I have a teal dinosaur that sits on my desk. It’s an unusual office ornament, but he serves a valuable purpose. When plans change, when the unexpected pops up, when I’m tempted to say, “We’ve always done it this way,” he’s my reminder of what happens when we fail to adapt. We go extinct.
It may not feel like it, but the beef production landscape is always changing. The consumer-driven move toward higher quality started slowly but grew faster and faster until today it’s one of the megatrends within the beef community. This year marks a conjunction of the largest U.S. fed beef supply and highest quality in modern history, with record numbers grading Choice and Prime.
As beef kept getting better, more in line with what consumers want—both here and abroad—the taste for beef has grown. Since 1998, U.S. consumer spending for this protein increased 7 percent, more than the combined total for pork and chicken in those 20 years. Building demand has been critical, but equally important is shifting the makeup of our supply to meet that evolving taste.
Both genetic selection and management choices at the ranch led us to the high ground on which we stand today. In this environment where demand has nearly kept up with supply, it’s easy to get complacent and look away from carcass quality. We can feel good about how far we’ve come, since quality is the best it’s ever been, and narrow our focus to maternal or growth.
That’s one way to respond.
One seedstock producer I met recently plans to adapt differently—doubling down to produce a greater share of premium beef, still taking his cues from the consumer.
“Imagine if every pound of beef we produced graded high Choice or better? People would be gobbling it up!” he told me.
And they would happily pay more, which is why he and others who head that way are rewarded. Today, ranchers who continue changing to elevate beef quality reap the benefits on their bottom line. According to CattleFax, the added value to premium beef has maintained prices at record-wide spreads over Select beef throughout this quality shift. Producers still earn premiums based on those spreads.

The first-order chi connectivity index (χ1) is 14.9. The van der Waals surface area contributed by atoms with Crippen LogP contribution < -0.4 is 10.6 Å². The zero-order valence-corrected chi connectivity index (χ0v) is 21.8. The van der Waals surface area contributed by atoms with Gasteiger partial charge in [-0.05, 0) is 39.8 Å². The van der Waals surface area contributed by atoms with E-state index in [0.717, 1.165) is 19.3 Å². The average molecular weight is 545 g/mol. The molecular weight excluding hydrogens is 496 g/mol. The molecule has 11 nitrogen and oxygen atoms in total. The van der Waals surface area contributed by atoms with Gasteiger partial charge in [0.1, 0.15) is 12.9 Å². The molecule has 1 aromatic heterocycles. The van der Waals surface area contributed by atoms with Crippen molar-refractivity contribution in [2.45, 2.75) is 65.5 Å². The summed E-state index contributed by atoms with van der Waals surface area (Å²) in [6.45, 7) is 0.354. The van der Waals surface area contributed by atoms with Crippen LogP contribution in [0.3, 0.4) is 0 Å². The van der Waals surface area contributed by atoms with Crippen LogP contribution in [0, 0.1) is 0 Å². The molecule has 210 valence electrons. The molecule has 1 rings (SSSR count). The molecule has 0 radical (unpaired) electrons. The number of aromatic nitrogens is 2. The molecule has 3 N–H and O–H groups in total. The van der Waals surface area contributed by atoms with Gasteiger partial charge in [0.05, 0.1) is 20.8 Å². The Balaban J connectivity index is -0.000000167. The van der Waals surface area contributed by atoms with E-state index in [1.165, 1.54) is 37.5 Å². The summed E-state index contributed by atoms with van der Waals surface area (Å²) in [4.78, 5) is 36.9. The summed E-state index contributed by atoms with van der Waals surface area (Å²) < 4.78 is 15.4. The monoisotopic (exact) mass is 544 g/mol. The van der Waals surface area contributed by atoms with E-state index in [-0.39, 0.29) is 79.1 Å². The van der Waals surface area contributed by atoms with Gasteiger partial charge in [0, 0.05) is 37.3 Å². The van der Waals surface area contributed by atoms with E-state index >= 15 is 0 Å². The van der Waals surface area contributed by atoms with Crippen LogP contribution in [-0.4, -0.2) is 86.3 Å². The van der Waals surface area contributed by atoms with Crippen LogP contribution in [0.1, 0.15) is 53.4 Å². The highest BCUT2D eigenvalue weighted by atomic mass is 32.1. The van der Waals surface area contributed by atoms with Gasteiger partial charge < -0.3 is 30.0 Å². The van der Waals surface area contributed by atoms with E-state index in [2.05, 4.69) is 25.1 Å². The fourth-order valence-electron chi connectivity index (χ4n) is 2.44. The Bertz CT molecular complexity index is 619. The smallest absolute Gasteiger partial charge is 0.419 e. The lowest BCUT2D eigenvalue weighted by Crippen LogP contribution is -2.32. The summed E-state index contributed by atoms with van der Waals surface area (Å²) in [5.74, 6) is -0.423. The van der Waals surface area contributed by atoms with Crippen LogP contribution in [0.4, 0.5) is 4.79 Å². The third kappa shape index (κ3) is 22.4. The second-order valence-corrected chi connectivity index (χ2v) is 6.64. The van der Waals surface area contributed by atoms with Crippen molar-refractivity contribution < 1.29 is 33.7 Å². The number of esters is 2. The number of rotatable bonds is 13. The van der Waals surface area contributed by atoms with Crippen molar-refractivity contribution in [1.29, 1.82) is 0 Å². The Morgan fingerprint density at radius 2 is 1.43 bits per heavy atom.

This rancher knows great eating experiences keep people coming back for more and he sees value in keeping traits like marbling at the center of his target.
“Some people call them carcass cattle; I just call them good cattle,” he said. “Don’t tell me you can’t create cattle that do everything and still have marbling.”
The only new money in the beef industry is in consumers’ pockets. When they demand more premium quality beef and producers adapt to provide it, those dollars flow back to the ranch. For this cattleman’s commercial customer last year, it meant $200 more per head from retaining ownership of calves over what he would have earned if sold at weaning.
This shift is leaving less room for lower grading, commodity beef such as Select. It may not go extinct, but some are calling that target a dinosaur. — By Nicole Lane Erceg
(“Black ink” is a cattle management column written by the staff of Certified Angus Beef. The column is not designed for strictly Angus producers, and does not necessarily represent the views or opinions of WLJ or its editorial staff.)